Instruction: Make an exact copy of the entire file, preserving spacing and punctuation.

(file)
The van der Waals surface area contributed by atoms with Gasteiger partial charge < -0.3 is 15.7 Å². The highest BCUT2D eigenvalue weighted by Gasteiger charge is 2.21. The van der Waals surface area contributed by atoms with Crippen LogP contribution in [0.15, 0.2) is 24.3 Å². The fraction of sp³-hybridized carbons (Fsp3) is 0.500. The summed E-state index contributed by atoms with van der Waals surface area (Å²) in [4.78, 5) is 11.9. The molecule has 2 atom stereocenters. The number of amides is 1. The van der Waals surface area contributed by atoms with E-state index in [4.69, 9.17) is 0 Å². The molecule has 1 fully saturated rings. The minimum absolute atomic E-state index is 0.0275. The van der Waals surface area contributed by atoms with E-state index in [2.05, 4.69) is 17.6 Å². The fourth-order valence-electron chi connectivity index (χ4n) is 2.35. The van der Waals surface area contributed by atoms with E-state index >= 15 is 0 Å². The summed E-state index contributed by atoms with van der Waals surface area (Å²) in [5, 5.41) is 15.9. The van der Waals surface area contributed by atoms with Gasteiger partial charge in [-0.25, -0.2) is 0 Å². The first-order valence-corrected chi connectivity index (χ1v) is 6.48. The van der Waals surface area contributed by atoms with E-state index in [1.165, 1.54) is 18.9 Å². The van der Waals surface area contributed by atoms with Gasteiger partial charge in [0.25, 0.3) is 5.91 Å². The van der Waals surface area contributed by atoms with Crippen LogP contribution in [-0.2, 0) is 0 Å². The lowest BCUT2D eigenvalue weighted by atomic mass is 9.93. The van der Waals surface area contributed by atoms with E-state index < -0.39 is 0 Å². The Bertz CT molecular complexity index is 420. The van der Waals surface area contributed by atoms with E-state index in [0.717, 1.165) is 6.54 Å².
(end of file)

The van der Waals surface area contributed by atoms with Gasteiger partial charge < -0.3 is 15.7 Å². The highest BCUT2D eigenvalue weighted by Gasteiger charge is 2.21. The van der Waals surface area contributed by atoms with Crippen LogP contribution in [0.15, 0.2) is 24.3 Å². The fraction of sp³-hybridized carbons (Fsp3) is 0.500. The summed E-state index contributed by atoms with van der Waals surface area (Å²) in [4.78, 5) is 11.9. The molecule has 2 atom stereocenters. The number of amides is 1. The van der Waals surface area contributed by atoms with E-state index in [4.69, 9.17) is 0 Å². The molecule has 1 fully saturated rings. The minimum absolute atomic E-state index is 0.0275. The van der Waals surface area contributed by atoms with E-state index in [2.05, 4.69) is 17.6 Å². The fourth-order valence-electron chi connectivity index (χ4n) is 2.35. The van der Waals surface area contributed by atoms with E-state index >= 15 is 0 Å². The summed E-state index contributed by atoms with van der Waals surface area (Å²) in [5, 5.41) is 15.9. The van der Waals surface area contributed by atoms with Gasteiger partial charge in [-0.25, -0.2) is 0 Å². The first-order valence-corrected chi connectivity index (χ1v) is 6.48. The van der Waals surface area contributed by atoms with E-state index in [1.165, 1.54) is 18.9 Å². The van der Waals surface area contributed by atoms with Gasteiger partial charge in [0.25, 0.3) is 5.91 Å². The van der Waals surface area contributed by atoms with Crippen LogP contribution in [-0.2, 0) is 0 Å². The lowest BCUT2D eigenvalue weighted by atomic mass is 9.93. The van der Waals surface area contributed by atoms with E-state index < -0.39 is 0 Å². The Bertz CT molecular complexity index is 420. The van der Waals surface area contributed by atoms with E-state index in [0.717, 1.165) is 6.54 Å².